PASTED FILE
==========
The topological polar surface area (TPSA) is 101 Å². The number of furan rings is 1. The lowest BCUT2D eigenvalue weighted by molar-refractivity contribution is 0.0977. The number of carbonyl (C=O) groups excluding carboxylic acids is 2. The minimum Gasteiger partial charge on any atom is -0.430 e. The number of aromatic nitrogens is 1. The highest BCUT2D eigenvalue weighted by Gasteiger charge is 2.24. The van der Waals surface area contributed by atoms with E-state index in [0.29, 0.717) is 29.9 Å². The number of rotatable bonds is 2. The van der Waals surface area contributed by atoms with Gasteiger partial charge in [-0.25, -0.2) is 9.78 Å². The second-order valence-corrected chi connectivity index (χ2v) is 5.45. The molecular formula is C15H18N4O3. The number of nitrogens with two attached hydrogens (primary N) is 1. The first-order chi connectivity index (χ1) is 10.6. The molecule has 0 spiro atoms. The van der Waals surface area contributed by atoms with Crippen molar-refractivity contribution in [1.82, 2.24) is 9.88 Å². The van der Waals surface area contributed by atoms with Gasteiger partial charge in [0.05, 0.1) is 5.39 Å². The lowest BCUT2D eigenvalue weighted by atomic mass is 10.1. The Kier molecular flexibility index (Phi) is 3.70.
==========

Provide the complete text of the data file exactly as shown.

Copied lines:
The topological polar surface area (TPSA) is 101 Å². The number of furan rings is 1. The lowest BCUT2D eigenvalue weighted by molar-refractivity contribution is 0.0977. The number of carbonyl (C=O) groups excluding carboxylic acids is 2. The minimum Gasteiger partial charge on any atom is -0.430 e. The number of aromatic nitrogens is 1. The highest BCUT2D eigenvalue weighted by Gasteiger charge is 2.24. The van der Waals surface area contributed by atoms with E-state index in [0.29, 0.717) is 29.9 Å². The number of rotatable bonds is 2. The van der Waals surface area contributed by atoms with Gasteiger partial charge in [-0.25, -0.2) is 9.78 Å². The second-order valence-corrected chi connectivity index (χ2v) is 5.45. The molecular formula is C15H18N4O3. The number of nitrogens with two attached hydrogens (primary N) is 1. The first-order chi connectivity index (χ1) is 10.6. The molecule has 0 spiro atoms. The van der Waals surface area contributed by atoms with Crippen molar-refractivity contribution in [1.82, 2.24) is 9.88 Å². The van der Waals surface area contributed by atoms with Gasteiger partial charge in [0.05, 0.1) is 5.39 Å². The lowest BCUT2D eigenvalue weighted by atomic mass is 10.1. The Kier molecular flexibility index (Phi) is 3.70.